As we work our way south through Madagascar we spent two nights in Ranomafana National Park and then a quick one-night stop in Ambalavao. Ranomafana is a 160 square mile tropical rainforest, established as a national park in 1991 and as part of a UNESCO World Heritage site in 2007. Due to Madagascar’s geographic isolation over tens of millions of years, the plants and animals here evolved independent of others and there are large numbers of species of both that are native here and nowhere else. And while I’m sure unique frogs and insects and birds and trees are interesting and important, it’s really all about seeing the lemurs.
Of course my first question was “Just what the heck is a lemur?” Not surprisingly I learned a fair bit about them here. First, they’re primates, related to monkeys and apes and humans, but primates that evolved completely separately from the rest of us over those millions of years of Madagascarian (I just made that word up; spell check doesn’t like it) isolation. The result is that they’re more cuddly and furry than most other primates, with big long tails that you just want to tug on. Today there are over 100 species identified on the island, most of them recognized only since the 1990s when research really picked up. Because of various pressures on their habitat, though, the International Union for Conservation of Nature considers lemurs the most endangered of all mammals, with 90 percent of the species facing extinction within 20 years or so.
That would be a real tragedy because lemurs are really cute. Officially of course even ugly animals need to be protected but the cute ones deserve really special care. And lemurs are cute. We stayed at a reasonably nice lodge just inside the park boundaries and set off early our first morning for a long hike into the rainforest in search of lemurs. And we found them; the golden bamboo lemur, the black and white ruffled lemur, maybe the oddly named Milne-Edwards sifaka, and perhaps one or two more. These were truly animals in the wild; while they weren’t too upset by our presence we had to go way out in the rainforest to find them.
To be honest, we found the tour itself kind of annoying. The guide talked too much, kept repeating himself, typically went too slow, and was awfully difficult to understand. On the other hand we never would have found the lemurs on our own; it takes a real talent to find those little buggers hiding up in the trees. I loved watching the lemurs but my favorite part of the hike was when it was time to head back to the park headquarters: the guide said it would take 40 minutes or so but when Mark took the lead on the trail we got back in 15 minutes. That’s more my style!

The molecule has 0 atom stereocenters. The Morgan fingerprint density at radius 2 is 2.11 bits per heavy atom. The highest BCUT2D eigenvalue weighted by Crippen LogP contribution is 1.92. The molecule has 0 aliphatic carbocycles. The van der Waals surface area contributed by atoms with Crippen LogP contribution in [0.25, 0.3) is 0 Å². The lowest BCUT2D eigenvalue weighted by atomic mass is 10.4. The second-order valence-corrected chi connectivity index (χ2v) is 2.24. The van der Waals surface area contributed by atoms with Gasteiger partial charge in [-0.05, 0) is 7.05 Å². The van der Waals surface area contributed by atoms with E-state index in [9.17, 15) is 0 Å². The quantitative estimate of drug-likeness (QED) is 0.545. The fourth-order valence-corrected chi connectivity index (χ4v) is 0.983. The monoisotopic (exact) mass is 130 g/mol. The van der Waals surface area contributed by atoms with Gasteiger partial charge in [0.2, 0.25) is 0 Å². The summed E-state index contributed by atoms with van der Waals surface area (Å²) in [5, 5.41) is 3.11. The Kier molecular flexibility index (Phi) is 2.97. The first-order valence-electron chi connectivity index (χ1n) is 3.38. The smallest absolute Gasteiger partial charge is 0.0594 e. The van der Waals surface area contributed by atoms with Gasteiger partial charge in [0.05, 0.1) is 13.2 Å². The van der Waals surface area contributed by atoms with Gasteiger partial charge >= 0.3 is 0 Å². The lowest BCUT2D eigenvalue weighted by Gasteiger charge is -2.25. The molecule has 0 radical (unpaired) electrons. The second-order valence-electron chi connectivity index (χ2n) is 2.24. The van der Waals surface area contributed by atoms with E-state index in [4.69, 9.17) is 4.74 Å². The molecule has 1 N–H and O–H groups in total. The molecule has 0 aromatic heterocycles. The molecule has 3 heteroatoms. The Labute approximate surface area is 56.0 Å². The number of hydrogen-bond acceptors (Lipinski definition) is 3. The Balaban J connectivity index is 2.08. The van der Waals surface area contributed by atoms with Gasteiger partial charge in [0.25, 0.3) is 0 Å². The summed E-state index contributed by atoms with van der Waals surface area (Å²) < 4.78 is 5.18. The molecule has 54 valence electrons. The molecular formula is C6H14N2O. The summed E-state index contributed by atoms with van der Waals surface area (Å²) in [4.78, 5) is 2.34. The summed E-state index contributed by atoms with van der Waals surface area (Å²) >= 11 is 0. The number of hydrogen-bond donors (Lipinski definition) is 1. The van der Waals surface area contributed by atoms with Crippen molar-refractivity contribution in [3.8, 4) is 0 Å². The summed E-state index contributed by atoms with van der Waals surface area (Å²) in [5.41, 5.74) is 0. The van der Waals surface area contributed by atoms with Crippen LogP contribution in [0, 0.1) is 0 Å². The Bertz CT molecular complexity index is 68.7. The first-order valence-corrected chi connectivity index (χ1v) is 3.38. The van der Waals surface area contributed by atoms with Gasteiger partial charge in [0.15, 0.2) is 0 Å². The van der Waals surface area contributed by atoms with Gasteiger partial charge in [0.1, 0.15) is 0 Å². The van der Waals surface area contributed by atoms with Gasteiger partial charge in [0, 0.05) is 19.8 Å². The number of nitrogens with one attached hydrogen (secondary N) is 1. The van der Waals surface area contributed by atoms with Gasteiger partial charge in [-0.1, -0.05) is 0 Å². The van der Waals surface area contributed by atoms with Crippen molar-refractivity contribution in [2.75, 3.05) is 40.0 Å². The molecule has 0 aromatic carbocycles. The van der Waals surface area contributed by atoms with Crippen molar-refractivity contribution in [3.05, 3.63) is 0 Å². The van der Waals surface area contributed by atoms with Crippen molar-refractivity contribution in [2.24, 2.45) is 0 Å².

We decided to break up the long drive to our next destination – Isalo National Park – with a stop in Ambalavao, a couple hours further down the road from Ranomafana. We got there, had a surprisingly great lunch, and then headed out to the Anja Community Reserve for another, shorter lemur tour. This time the stars were the ring-tailed lemurs, and they were all over. Our guide was a funny little guy whose “shtick” was to say, with eyes big and wide “Oh, you’re so lucky!” when we’d find lemurs or a chameleon or something like that. By the third time or so I was on to him.
So yeah, more lemurs.
Beyond the cute animals there is a lot we’re loving about Madagascar. High on the list is the food – it’s just been crazy good and crazy cheap. I’m supposed to know that food in former French colonies is good but this is just blowing us away. And to our delight the road has been good – we understand that there is one good road in the country and it’s the one we’re on – and the scenery is gorgeous. The hotels have been better than I would have expected. Our hotel at Ambalavao was awfully basic, but given that the price was under $24 for the night you can’t really complain that much.
Another unique feature of Madagascar is that pretty much the whole country is a malarial zone. We haven’t been in any meaningful malarial zone in the five-plus years we’ve been on the road so we had to dig out those anti-malarial pills we stocked up on back when we started all this. We finally get to get rid of some of those damned things!